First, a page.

ProLiteracy

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ProLiteracy, also known as ProLiteracy Worldwide, is an international nonprofit organization based in Syracuse, N.Y., that supports programs that help adults learn to read and write. It is the largest adult literacy and basic education membership organization in the United States. ProLiteracy has over 800 member programs in the U.S. and is active in 20 developing countries[1][2].

History[edit]

Ruth Johnson Colvin with President George W. Bush receiving the Presidential Medal of Freedom on Friday, Dec. 15, 2006

ProLiteracy was formed when Laubach Literacy International and Literacy Volunteers of America, Inc. merged in 2002.

Laubach Literacy International’s history began in 1930, when Dr. Frank C. Laubach was a missionary among the Maranao people of the Philippines. His concern about their poor living conditions led him to conclude that the ability to read and write was essential for them to begin to solve their problems. As the Maranaos learned to read, they would, in turn, teach other adults on a one-to-one basis that became known as “Each One Teach One.” From 1935 to 1967, Dr. Laubach visited 105 countries answering calls for literacy help and created reading lessons in 315 languages. He founded Laubach Literacy International in Syracuse, N.Y. in 1955.

For years, literacy as a global mission interested Ruth Johnson Colvin. She had heard Dr. Laubach speak about illiteracy in faraway countries, but she didn’t consider it a problem in America. So she was shocked when she read a 1961 Syracuse Post-Standard newspaper article that stated there were over 11,000 people in her county who could not read or write well (based on 1960 U.S. Census figures). She began speaking with local social service agencies, community leaders, and church groups about the problem. With the help of reading experts, she developed a means to train volunteers to tutor adults. In 1962, she started Literacy Volunteers of America, Inc.[3][4]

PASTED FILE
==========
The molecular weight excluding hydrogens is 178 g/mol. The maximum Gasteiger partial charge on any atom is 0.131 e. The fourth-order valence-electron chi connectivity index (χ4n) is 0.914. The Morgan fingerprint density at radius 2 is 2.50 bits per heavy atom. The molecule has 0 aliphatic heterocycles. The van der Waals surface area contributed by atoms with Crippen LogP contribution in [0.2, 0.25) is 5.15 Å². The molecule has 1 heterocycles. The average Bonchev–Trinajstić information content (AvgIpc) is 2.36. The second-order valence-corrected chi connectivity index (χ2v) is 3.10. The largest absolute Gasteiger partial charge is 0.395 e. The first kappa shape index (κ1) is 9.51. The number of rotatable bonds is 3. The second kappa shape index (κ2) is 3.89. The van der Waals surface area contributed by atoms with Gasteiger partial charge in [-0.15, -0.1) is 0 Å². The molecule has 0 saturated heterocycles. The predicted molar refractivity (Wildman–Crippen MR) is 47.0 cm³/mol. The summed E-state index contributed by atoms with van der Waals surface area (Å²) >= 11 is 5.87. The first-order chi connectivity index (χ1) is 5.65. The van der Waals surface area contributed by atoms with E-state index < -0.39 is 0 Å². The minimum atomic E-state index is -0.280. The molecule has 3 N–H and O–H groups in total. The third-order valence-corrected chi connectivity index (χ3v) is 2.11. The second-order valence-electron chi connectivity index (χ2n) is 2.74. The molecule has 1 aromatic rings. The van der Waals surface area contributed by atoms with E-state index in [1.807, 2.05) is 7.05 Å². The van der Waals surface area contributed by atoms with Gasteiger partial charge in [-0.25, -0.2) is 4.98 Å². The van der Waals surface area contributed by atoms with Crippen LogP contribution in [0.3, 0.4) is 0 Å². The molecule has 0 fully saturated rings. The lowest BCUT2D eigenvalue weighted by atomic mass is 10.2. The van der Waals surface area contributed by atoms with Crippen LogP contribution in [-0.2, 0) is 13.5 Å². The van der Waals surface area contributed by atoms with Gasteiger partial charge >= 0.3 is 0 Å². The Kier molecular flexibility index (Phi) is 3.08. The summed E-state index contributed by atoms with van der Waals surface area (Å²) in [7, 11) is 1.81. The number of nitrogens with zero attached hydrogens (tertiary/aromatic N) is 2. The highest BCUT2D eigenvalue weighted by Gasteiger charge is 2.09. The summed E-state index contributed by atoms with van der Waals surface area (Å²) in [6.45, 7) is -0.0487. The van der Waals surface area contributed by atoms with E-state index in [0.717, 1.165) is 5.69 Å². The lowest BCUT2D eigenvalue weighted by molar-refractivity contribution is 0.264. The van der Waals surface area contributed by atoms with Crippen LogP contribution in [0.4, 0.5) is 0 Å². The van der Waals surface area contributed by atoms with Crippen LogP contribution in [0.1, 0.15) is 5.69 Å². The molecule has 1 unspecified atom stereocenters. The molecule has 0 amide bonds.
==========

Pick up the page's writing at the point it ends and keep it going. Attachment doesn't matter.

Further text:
Mission[edit]

ProLiteracy believes every adult has a right to literacy. ProLiteracy develops and promotes adult literacy learning, content, programs and advocacy to help adult learners.

Overview[edit]

ProLiteracy’s Programs division works in the U.S. and around the world. ProLiteracy has grassroots partner programs in developing countries in Asia, Africa, Latin America, and the Middle East. ProLiteracy provides training, technical assistance, and targeted local grants to support tailored programs that combine literacy with economic self-reliance, health, education, peace, human rights, and environmental sustainability projects.

In the U.S., ProLiteracy represents over 800 community-based volunteer and adult basic education affiliates in 49 states and the District of Columbia. ProLiteracy accredits programs and supports them with technical assistance and program and professional development services online, in regional trainings, and at a biennial conference. ProLiteracy also serves as an advocate for issues related to adult literacy and lifelong learning.

New Readers Press, ProLiteracy’s publishing house, generates $7 million in revenue annually through the sale of materials used in teaching adults and older teens. Proceeds from these sales support the services that ProLiteracy offers to literacy practitioners. News for You, published by New Readers Press, is a weekly online and print news source for English language learners and basic literacy students.

Programs[edit]

The National Book Fund (NBF) gives grants of New Readers Press books and materials directly to local literacy service providers. The NBF provides books for family literacy programs that work with parents and children, English-as-a-second-language (ESL) programs, adult basic education initiatives, and women-focused programming.

ProLiteracy began its Women In Literacy (WIL) initiative in 1991 in response to the particular needs of women. Cultural traditions and local laws often favor men, allowing them access to education, property, employment, health care, and participation in government that is denied to women. ProLiteracy's Women in Literacy initiative gives women the literacy skills they need to understand and change their daily lives. Women hold key leadership positions in more than 80 percent of WIL partner programs.

Funding[edit]

About 60 percent of ProLiteracy’s funding comes from sales of its educational materials. About 35 percent comes from private sources, including individuals, corporations, and foundations. The remainder comes from affiliate dues and investment income.

In 2011, more than 81 percent of donor contributions were allocated to program expenses.

Accountability Standards[edit]

A 2017 report by the Better Business Bureau's Wise Giving Alliance (WGA) found that ProLiteracy met all of its standards for charity accountability. The WGA found that ProLiteracy is truthful in its representations of how money is spent, does not allocate an excessive part of its budget for fundraising or administrative expenses, and makes its financial statements readily available to the public.